A performance improvement?

I have just upgraded to VirtualBox 2.1.4 and noticed something surprising: a performance improvement. I didn’t notice this with a Windows 200 guest but a Windows XP one now ran freely when it felt like it was immersed in treacle before. Since I had some photos to process for the hillwalking blog, that was a welcome boost and will be well used if it continues. What’s more, a Windows 7 VM that I have doesn’t run so sluggish now either. These observations do point towards 2.1.2 being a sluggard on my Ubuntu box, though hogs like Norton 360 didn’t help matters either. Whatever the truth was, things now feel much better and any enhancement to system speed has to be a good thing.

A hog removed

Even though my main home PC runs Ubuntu, I still keep a finger in the Windows world using VirtualBox virtual machines. I have one such VM running XP and this became nigh on unusable due to the amount of background processing going on. Booting into safe mode and using msconfig to clear out extraneous services and programs running from system start time did help but I went one step further. Norton 360 (version 2 as it happened) was installed on their and inspection of Process Explorer revealed its hoggish inclinations and the fact that it locked down all of its processes to defend itself from the attentions of malware was no help either (I am never a fan of anything that takes control away from me). Removal turned out to be a lengthy process with some cancelling of processes to help it along but all was much quieter following a reboot; the fidgeting had stopped. ZoneAlarm Pro (the free version that was gifted to users for one day only towards the end of 2008). Windows continues to complain about the lack of an antivirus application that it recognises so resolving that is next on the to do list.

Some things that I’d miss on moving from Linux to Windows

The latest buzz surrounding Windows 7 has caused one observer to suggest that it’s about to blast Linux from the desktop. My experiences might be positive but there are still things that I like about Linux that make me reluctant to consider switching back. Here are a few in no particular order:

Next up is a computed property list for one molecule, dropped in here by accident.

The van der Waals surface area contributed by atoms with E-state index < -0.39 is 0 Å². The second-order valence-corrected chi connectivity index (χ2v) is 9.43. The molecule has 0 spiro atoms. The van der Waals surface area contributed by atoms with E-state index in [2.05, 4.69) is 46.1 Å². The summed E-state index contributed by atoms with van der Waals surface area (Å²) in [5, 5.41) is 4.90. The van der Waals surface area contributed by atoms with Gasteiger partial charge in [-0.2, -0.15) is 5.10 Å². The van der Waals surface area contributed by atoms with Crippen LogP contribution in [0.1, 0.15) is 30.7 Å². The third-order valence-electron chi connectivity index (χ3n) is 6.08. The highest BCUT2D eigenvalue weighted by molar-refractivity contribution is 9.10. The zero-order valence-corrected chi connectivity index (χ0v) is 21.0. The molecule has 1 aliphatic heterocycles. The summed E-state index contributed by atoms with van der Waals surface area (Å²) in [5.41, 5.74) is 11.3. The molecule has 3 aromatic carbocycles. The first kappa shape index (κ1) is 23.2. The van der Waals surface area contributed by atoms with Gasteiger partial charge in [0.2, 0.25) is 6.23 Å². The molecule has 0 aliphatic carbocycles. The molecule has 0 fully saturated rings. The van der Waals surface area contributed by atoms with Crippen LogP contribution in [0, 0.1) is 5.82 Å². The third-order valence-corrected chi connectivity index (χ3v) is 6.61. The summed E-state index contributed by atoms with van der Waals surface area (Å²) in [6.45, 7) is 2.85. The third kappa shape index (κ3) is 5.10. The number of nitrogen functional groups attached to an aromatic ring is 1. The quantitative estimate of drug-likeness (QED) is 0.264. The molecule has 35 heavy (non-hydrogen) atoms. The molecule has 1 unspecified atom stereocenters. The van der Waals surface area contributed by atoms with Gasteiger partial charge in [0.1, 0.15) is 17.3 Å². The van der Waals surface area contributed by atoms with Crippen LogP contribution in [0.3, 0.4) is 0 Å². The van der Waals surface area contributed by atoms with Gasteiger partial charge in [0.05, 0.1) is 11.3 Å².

Virtual Desktops (or Workspaces)

I find these very handy for keeping things organised when I have a few applications open at the same time. While I think that someone has come with a way of adding the same functionality to Windows but I’d need to go looking for that. Having everything cluttering up a single taskbar would feel a bit limiting.

Symbolic Links

If you have come across these before, they are a little hard to explain but it’s great to have to have the ability to make the contents of a folder appear in more than one place at a time without filling up your hard drive. It’s true to say that Windows 7 gets Libraries but I have a soft spot for the way that Linux does it so simply.

Lack of (intrusive) fidgeting

One of Windows’ biggest problems is that it’s such a massive target for attacks by the less desirable elements of the web community. The result is a multitude of security software vendors wanting to get their wares onto your PC and it’s when they get there that all of the fidgeting starts. The cause is the constant need for system monitoring and it eats up resources that could be used for other things. I know some packages are less intrusive than others but I do like the idea of feeling as if I am in full control of my PC rather someone else taking decisions for me (unavoidable in the world of work, I know). An example of this is Norton’s not allowing me to shut it down when it goes rogue, even when acting as Administrator. I can see the reason for this in that it’s trying to hamper the attentions of nefarious malware but it ends up making me feel less than empowered and I also like to feel trusted too. Another thing that I like is the idea of something awaiting my input rather going away and trying to guess what I need and getting it wrong, an experience that seems typical of Microsoft software.

Command Line

This is less of a miss than it used to be but there is now a learning curve with PowerShell’s inclusion with Windows 7 and it’s not something that I want to foist on myself without my having the time learning its ins and outs. It’s not a bad skill to have listed on the proverbial CV but I now know my way around bash and its ilk while knowing where to look when I want to take things further.

After these, there are other personal reasons for my sticking with Linux like memories of bad experiences with Windows XP and the way that Linux just seems to get on with the job. Its being free of charge is another bonus and the freedom to have things as you want makes you feel that you have a safer haven in this ever changing digital world. I am not sure if I’d go acquiring the final version of Windows 7 but I am certain that it will not be replacing Linux as my main home computing platform, something that come as no surprise given what I have said above.

Running Windows 7 within VirtualBox